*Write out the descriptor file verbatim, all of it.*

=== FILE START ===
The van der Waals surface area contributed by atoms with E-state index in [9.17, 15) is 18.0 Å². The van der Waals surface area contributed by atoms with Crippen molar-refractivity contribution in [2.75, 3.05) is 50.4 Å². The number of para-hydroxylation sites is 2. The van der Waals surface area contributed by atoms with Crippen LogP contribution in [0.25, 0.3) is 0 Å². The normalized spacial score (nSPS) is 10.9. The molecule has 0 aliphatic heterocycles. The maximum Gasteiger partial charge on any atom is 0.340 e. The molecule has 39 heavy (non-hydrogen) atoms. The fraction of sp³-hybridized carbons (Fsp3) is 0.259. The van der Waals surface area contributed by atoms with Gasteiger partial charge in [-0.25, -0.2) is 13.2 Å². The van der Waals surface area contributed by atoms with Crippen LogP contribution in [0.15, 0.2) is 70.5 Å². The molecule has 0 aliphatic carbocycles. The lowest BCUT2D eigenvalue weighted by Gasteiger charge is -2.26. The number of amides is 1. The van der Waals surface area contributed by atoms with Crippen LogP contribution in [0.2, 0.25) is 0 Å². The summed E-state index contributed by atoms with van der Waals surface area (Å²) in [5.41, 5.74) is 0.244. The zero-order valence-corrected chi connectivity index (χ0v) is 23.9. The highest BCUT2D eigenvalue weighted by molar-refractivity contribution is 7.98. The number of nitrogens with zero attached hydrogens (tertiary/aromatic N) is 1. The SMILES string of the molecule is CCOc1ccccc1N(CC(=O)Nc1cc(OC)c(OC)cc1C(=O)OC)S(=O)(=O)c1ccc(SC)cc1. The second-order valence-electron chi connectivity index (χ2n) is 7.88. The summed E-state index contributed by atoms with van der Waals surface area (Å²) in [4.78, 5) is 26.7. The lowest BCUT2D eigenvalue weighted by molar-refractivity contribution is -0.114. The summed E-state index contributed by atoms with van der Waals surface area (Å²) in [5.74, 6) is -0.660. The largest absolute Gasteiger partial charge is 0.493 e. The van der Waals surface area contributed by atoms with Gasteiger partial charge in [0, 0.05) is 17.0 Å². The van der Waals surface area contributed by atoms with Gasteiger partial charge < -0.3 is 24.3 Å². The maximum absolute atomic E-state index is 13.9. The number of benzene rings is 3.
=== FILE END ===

The van der Waals surface area contributed by atoms with E-state index in [9.17, 15) is 18.0 Å². The van der Waals surface area contributed by atoms with Crippen molar-refractivity contribution in [2.75, 3.05) is 50.4 Å². The number of para-hydroxylation sites is 2. The van der Waals surface area contributed by atoms with Crippen LogP contribution in [0.25, 0.3) is 0 Å². The normalized spacial score (nSPS) is 10.9. The molecule has 0 aliphatic heterocycles. The maximum Gasteiger partial charge on any atom is 0.340 e. The molecule has 39 heavy (non-hydrogen) atoms. The fraction of sp³-hybridized carbons (Fsp3) is 0.259. The van der Waals surface area contributed by atoms with Gasteiger partial charge in [-0.25, -0.2) is 13.2 Å². The van der Waals surface area contributed by atoms with Crippen LogP contribution in [0.15, 0.2) is 70.5 Å². The molecule has 0 aliphatic carbocycles. The lowest BCUT2D eigenvalue weighted by Gasteiger charge is -2.26. The number of amides is 1. The van der Waals surface area contributed by atoms with Crippen LogP contribution in [0.2, 0.25) is 0 Å². The summed E-state index contributed by atoms with van der Waals surface area (Å²) in [5.41, 5.74) is 0.244. The zero-order valence-corrected chi connectivity index (χ0v) is 23.9. The highest BCUT2D eigenvalue weighted by molar-refractivity contribution is 7.98. The number of nitrogens with zero attached hydrogens (tertiary/aromatic N) is 1. The SMILES string of the molecule is CCOc1ccccc1N(CC(=O)Nc1cc(OC)c(OC)cc1C(=O)OC)S(=O)(=O)c1ccc(SC)cc1. The second-order valence-electron chi connectivity index (χ2n) is 7.88. The summed E-state index contributed by atoms with van der Waals surface area (Å²) in [4.78, 5) is 26.7. The lowest BCUT2D eigenvalue weighted by molar-refractivity contribution is -0.114. The summed E-state index contributed by atoms with van der Waals surface area (Å²) in [5.74, 6) is -0.660. The largest absolute Gasteiger partial charge is 0.493 e. The van der Waals surface area contributed by atoms with Gasteiger partial charge in [0, 0.05) is 17.0 Å². The van der Waals surface area contributed by atoms with Gasteiger partial charge < -0.3 is 24.3 Å². The maximum absolute atomic E-state index is 13.9. The number of benzene rings is 3.